UPDATE 2015-12-18: As metioned by Bryn Llewellyn in this tweet, the invalidation I describe below is caused by bug 19450314. A patch for it is available here for several releases (e.g. it is available for 22.214.171.124.0, 126.96.36.199.1 or 188.8.131.52.13, but not for 184.108.40.206.0). I successfully tested it on 220.127.116.11.0.
UPDATE 2016-11-08: The patch related to bug 19450314 fixes the issue in case of ADD column. What it doesn’t fix are similar issues in case of MODIFY, RENAME and DROP column. Have a look to bug 21418655 (MORE INVALIDATIONS WORK IN 12C) in MOS for additional information.
The fact that an extension explicitly created by a user through DBMS_STATS can invalidate objects like packages is not new in 12c. It has been like that since the introduction of extensions in 11g. In my opinion, since such an invalidation takes place only when a developer or DBA triggers it, I do not consider it a major problem.
What is new in 12c is that a SQL plan directive can instruct DBMS_STATS to create an extension without the intervention of a developer or DBA. In other words, automatically and almost at any time (depending on how you gather the object statistics). Since such an operation can invalidate packages that depend on the altered table, in some situations that might cause problems to systems that must be available 24×7. Hence, you have to be aware of it and, if necessary, make sure that you are not impacted by it.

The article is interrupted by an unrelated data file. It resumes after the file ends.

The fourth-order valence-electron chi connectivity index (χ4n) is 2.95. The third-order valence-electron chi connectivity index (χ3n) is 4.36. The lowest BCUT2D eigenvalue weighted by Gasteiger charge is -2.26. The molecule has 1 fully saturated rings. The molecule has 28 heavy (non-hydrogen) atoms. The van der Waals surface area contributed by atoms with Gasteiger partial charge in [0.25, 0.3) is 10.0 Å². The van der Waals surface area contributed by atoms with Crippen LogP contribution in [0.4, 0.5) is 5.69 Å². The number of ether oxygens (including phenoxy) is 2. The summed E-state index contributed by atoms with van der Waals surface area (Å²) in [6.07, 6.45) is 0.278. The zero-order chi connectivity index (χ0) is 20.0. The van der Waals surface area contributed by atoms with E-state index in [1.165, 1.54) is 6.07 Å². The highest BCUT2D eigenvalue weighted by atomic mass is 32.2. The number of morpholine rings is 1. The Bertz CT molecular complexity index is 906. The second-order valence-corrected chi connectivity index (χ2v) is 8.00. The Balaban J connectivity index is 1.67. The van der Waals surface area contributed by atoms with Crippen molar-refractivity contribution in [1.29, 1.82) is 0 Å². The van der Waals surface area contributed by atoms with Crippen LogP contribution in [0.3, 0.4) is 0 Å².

Independently on how an extension is created, someone might ask why invalidations can take place. In fact, because of fine-grained dependencies, adding a hidden virtual column to a table should not require an invalidation of the objects that depend on the table. However, in practice, this is not always the case. (Honestly, I do not know whether is an expected behavior or a bug.) An example is provided by the following package:
CREATE OR REPLACE PACKAGE p1 AS PROCEDURE p; END p1; / CREATE OR REPLACE PACKAGE BODY p1 AS PROCEDURE p IS c NUMBER; BEGIN SELECT count(1) INTO c FROM t; END p; END p1; /
Since the package uses a “count(1)”, when an extension is created on the table T, the package body is invalidated. Note that using a “count(1)” instead of a “count(*)” is an old trick that is presently useless for improving the performance! In fact, the optimizer has a transformation that rewrites the “count(1)” into a “count(*)”. And, in this particular case, using the “count(1)” makes things worse from an availability point-of-view.
If you are interested in experimenting with such a package with either a user-defined extension or an extension created through a SQL plan directive, here are two scripts: